As you probably know, weight reduction is extremely valuable in every industry but more so in automotive, aerospace and electronics industries. The carbon footprint that vehicles of all sizes leave behind is being closely regulated by CAFE Standards — a reduction of 110 lbs., for example, can improve fuel efficiency by 2 percent. With increasingly more electronics becoming mobile, product needs to become lighter while providing the same performance, or improved performance, as their predecessors. Once-heavy laptops or cellphones would not be in their current lightweight, mobile state without advanced materials and technology advancements.

Magnesium offers a weight reduction of 65 percent over steel and 25 percent over aluminum, which seems pretty huge — and it is. This is large reason why automotive and aerospace industries are beginning to introduce magnesium into assemblies. Besides reducing weight, magnesium is non-magnetic, electrically and thermally conductivity, and offers EMI/RFI shielding.

You can either have magnesium parts CNC machined or injection molded at Proto Labs to cover all of your prototyping and low-volume production needs — 1 to 5,000+ parts in 15 days or less.

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EYE ON INNOVATION: Travel Light with Silicone Drinkware

If you’re a camper or day hiker, you’re constantly on the lookout for ultra-light gear for the trail. Add these silicone drinking cups to your pack list.


They look just like glass, but are unbreakable, won’t weigh down your pack and, yes, they’re made out of silicone.

Portland, Ore.-based outdoor gear manufacturer and outfitter Snow Peak offers these safe, food-grade cups that are, as comments on its website, quite versatile: “Hot tea, cold whiskey, they can handle it all.” These cups are available in various sizes, including a highball glass, stemless wine tumbler and rocks glass. Founded in 1958 by Japanese mountaineer Yukio Yamai, Snow Peak strives to, as its website states, “create products that inspire people to enjoy the outdoors, [seeking] harmony between people and nature.”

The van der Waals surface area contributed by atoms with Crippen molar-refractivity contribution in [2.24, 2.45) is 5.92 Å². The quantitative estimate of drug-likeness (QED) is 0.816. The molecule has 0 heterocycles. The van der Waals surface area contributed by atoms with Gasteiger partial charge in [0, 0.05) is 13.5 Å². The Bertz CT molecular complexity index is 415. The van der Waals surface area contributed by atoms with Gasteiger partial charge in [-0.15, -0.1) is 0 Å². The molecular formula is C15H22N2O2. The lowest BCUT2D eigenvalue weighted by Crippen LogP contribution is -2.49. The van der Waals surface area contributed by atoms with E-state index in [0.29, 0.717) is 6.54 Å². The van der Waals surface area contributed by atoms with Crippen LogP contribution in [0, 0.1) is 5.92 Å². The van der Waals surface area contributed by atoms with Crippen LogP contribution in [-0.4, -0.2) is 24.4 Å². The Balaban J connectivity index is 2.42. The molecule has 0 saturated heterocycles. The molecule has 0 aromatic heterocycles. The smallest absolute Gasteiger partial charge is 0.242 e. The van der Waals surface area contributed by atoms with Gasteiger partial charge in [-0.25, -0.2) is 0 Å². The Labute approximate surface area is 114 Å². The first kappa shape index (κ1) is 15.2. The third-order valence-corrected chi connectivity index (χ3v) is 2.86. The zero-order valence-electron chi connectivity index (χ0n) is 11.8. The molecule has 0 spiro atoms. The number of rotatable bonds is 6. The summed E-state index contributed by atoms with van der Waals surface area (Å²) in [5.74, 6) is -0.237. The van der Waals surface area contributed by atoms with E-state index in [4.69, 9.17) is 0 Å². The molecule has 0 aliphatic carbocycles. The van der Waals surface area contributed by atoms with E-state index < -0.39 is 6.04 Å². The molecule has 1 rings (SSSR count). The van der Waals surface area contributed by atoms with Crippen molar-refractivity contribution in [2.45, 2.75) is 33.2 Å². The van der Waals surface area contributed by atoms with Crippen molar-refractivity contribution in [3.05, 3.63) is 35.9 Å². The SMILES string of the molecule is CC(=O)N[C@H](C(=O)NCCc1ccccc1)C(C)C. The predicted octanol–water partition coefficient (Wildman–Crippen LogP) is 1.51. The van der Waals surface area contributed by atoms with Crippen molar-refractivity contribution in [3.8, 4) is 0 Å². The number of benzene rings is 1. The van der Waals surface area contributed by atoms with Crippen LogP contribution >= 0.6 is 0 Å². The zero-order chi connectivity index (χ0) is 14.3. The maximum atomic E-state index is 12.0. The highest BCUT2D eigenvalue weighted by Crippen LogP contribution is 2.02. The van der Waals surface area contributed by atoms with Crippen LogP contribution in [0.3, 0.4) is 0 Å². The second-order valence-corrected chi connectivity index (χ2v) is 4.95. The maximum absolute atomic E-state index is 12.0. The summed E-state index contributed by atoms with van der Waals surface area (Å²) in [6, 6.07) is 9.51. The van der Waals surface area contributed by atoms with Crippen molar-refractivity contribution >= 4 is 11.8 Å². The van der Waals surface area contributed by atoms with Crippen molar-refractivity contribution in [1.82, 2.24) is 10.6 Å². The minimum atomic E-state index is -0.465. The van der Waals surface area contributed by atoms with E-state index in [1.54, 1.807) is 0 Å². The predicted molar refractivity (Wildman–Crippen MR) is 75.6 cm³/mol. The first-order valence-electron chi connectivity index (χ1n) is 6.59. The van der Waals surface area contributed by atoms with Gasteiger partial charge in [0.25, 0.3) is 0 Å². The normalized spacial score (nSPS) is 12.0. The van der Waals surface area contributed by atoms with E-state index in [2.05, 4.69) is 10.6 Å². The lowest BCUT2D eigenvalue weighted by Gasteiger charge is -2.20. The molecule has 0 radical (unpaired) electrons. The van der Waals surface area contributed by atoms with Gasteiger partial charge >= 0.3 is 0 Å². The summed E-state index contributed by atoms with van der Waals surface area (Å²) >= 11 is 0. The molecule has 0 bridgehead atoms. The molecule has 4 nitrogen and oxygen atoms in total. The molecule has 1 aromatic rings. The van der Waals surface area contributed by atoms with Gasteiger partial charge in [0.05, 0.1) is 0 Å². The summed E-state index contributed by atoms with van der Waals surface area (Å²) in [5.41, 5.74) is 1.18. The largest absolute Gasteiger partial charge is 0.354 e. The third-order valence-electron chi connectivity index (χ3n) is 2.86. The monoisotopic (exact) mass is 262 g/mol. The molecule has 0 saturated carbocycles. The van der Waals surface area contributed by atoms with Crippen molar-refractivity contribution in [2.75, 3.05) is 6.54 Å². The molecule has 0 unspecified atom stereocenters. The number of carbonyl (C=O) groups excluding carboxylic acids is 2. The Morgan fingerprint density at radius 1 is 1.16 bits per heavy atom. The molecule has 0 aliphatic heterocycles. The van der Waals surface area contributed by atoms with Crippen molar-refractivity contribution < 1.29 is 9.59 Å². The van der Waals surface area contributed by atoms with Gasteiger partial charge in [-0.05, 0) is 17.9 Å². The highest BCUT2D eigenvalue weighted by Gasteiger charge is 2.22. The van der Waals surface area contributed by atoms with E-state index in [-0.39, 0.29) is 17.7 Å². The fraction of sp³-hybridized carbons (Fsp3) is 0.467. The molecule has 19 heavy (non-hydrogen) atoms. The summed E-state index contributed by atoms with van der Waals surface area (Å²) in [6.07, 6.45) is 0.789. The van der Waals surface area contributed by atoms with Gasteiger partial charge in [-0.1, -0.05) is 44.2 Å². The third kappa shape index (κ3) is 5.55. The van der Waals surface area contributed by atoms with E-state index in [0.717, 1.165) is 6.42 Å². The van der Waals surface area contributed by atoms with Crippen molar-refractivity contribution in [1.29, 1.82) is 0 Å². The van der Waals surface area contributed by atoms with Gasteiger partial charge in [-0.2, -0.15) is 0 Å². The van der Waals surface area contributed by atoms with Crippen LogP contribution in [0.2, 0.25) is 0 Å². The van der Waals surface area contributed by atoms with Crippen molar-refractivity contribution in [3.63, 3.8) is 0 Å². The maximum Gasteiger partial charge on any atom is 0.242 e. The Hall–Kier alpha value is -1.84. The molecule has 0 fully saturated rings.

At Proto Labs, we’re familiar of course with silicone parts and products, because we offer our own quick-turn liquid silicone rubber (LSR) molding process, which can produce various durometers of standard, medical-grade and optically clear silicone parts and products, much like these drinking cups.

Price range for Snow Peak’s cups: $25 to $27.

Eye on Innovation is a weekly look at cool technology, products and scientific advancements that we’ve mined from crowdsourcing sites and other corners of the Internet.

Proto Labs Extends Additive Manufacturing Reach in Europe

Proto Labs’ corporate headquarters are in Maple Plain, Minn. (above). With the Alphaform acquisition, Proto Labs now has manufacturing plants in the United States, United Kingdom, Germany, Finland and Japan.

Proto Labs closed this week on the purchase of select assets and operations of German-based manufacturer Alphaform AG, which significantly extends its additive manufacturing (3D printing) capabilities across Europe.

Alphaform is a leading service bureau headquartered in Feldkirchen (Munich), Germany. The purchase includes Alphaform divisions operating in Germany, Finland and the United Kingdom. This acquisition will significantly expand Proto Labs’ recently launched additive manufacturing capabilities in Europe by adding selective laser sintering, direct metal laser sintering and additional stereolithography capabilities. The acquisition also includes the injection molding service currently offered by Alphaform Claho, in Eschenlohe, Germany. MediMet Precision Casting and Implants Technology GmbH, a 100 percent subsidiary of Alphaform AG, is not part of the transaction.

Proto Labs entered the additive manufacturing market last year with the purchase of Fineline in Raleigh, N.C. Proto Labs is spending $25 million to expand that plant, which is set to open in 2016.

You can read the full press release here.